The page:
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TECH SPACE
Smartphones control smart homes at Asia tech fair
by Staff Writers
Makuhari, Japan (AFP) Oct 2, 2012


Google backs off patent complaint against Apple
San Francisco (AFP) Oct 2, 2012 - Google-owned Motorola Mobility withdrew a patent complaint filed with a US commission but remained quiet Tuesday as to the reason for the legal ceasefire.

Motorola Mobility reserved the right to renew its case and said that no agreements had been worked out between the companies, according to paperwork filed Monday with the US International Trade Commission (ITC).

The ITC had indicated it planned to investigate the Motorola claim that Apple had infringed on more than a half-dozen patents involving technology for e-mail alerts, voice controls, video and other features.

The smartphone and tablet computing era is rife with patent battles, many pitting Apple against competitors who are building devices powered by Google-backed Android software.

In a massive US court victory, a California jury declared on August 24 that South Korean electronics giant Samsung should pay Apple $1.049 billion in damages for illegally copying iPhone and iPad features in Android gadgets.

The verdict is being appealed.

In May, Google closed its $12.5 billion deal for Motorola Mobility, a key manufacturer of smartphones and holder of patents for the California Internet titan's legal arsenal.

Homes where every device is linked up and can be controlled by smartphone were touted in Japan on Tuesday when Asia's biggest tech fair threw open its doors.

Manufacturers said more and more items -- from ovens to cars -- were now able to integrate thanks to better wireless technology, offering convenience and the chance to save energy.

More than 600 companies are showcasing cutting-edge gadgetry at this year's Combined Exhibition of Advanced Technologies (CEATEC) in Makuhari, near Tokyo.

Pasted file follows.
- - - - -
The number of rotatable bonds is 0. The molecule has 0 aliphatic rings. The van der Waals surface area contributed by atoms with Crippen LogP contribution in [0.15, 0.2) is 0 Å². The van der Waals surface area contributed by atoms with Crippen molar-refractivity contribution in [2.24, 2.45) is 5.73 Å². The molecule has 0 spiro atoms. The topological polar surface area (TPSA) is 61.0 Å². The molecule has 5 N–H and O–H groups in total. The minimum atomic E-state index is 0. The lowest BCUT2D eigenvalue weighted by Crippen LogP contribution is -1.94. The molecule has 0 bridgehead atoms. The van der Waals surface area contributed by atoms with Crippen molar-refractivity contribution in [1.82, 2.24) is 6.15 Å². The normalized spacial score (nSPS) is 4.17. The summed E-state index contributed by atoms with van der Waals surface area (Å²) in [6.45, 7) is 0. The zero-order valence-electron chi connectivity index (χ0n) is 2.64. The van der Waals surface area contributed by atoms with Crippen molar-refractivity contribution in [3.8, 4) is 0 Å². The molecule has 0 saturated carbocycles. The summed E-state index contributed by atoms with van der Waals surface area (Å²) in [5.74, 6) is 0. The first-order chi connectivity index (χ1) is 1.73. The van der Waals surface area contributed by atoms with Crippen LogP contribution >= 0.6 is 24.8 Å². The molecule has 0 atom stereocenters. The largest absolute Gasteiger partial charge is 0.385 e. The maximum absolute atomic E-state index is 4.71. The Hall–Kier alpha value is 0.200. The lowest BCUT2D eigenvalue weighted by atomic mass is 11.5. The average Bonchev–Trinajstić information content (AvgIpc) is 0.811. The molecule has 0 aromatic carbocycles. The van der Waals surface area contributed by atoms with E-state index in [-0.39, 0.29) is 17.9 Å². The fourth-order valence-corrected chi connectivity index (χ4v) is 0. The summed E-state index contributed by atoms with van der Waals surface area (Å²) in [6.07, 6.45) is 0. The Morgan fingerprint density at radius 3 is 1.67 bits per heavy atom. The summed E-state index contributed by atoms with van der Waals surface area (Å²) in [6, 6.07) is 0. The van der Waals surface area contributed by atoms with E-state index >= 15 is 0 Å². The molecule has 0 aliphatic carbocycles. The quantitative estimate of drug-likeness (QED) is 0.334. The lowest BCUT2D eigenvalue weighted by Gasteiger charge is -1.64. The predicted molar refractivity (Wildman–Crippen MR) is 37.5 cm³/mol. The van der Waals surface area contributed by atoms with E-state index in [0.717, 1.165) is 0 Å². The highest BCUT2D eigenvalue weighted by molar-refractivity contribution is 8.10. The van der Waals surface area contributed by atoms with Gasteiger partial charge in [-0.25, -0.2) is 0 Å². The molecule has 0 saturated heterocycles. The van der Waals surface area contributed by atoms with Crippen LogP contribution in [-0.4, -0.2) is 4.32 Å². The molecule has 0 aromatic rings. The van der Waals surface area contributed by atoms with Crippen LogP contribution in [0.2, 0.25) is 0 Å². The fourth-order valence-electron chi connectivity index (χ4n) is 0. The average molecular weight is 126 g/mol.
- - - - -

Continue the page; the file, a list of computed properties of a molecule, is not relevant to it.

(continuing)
One of the highlights is "smart innovation" which connects home appliances -- from washing machines and air conditioners to security cameras at the door -- to mobile devices.

"You will soon be able to use your smartphone or tablet PC as if it is a remote control for all these appliances," said Shuji Tomaru of Japanese mobile phone carrier NTT DoCoMo.

"If somebody tries to break into your house, you would immediately know because your phone will receive the information."

Residents, he said, could also use their phone to switch on the air conditioner before they return home or to turn on a washing machine.

Panasonic, which has already unveiled rice cookers and washing machines that can be controlled from a mobile phone, was Tuesday demonstrating bathroom scales and blood pressure-measuring devices connected to the Internet.

Masaki Matsukura at the company's booth said that in ageing Japan, where grown children often live far from their parents, these devices can provide reassurance.

"They can be used when you want to check on your father's health condition, for example," he said. "You can see the medical data whenever he measures his blood pressure, no matter where you live."

Japanese car giant Toyota used its first appearance at CEATEC to show off its new Smart Insect car.

These small electric vehicles can recognise their driver and can be programmed only to operate if they know the person behind the wheel.

And in a move apeing the gestures that are becoming increasingly familiar as the use of tablet computers spreads, the car will do things like open its door at the wave of an arm.

"The Smart Insect is a car which can communicate with you, your home and society," said Toyota's Shigeki Tomoyama.

"You can tell it what you want by making gestures, and the car understands you and will adapt to your personal style.

"We like to think of it as a well-trained pet or a friend who understands you very well."

CEATEC runs until Saturday.

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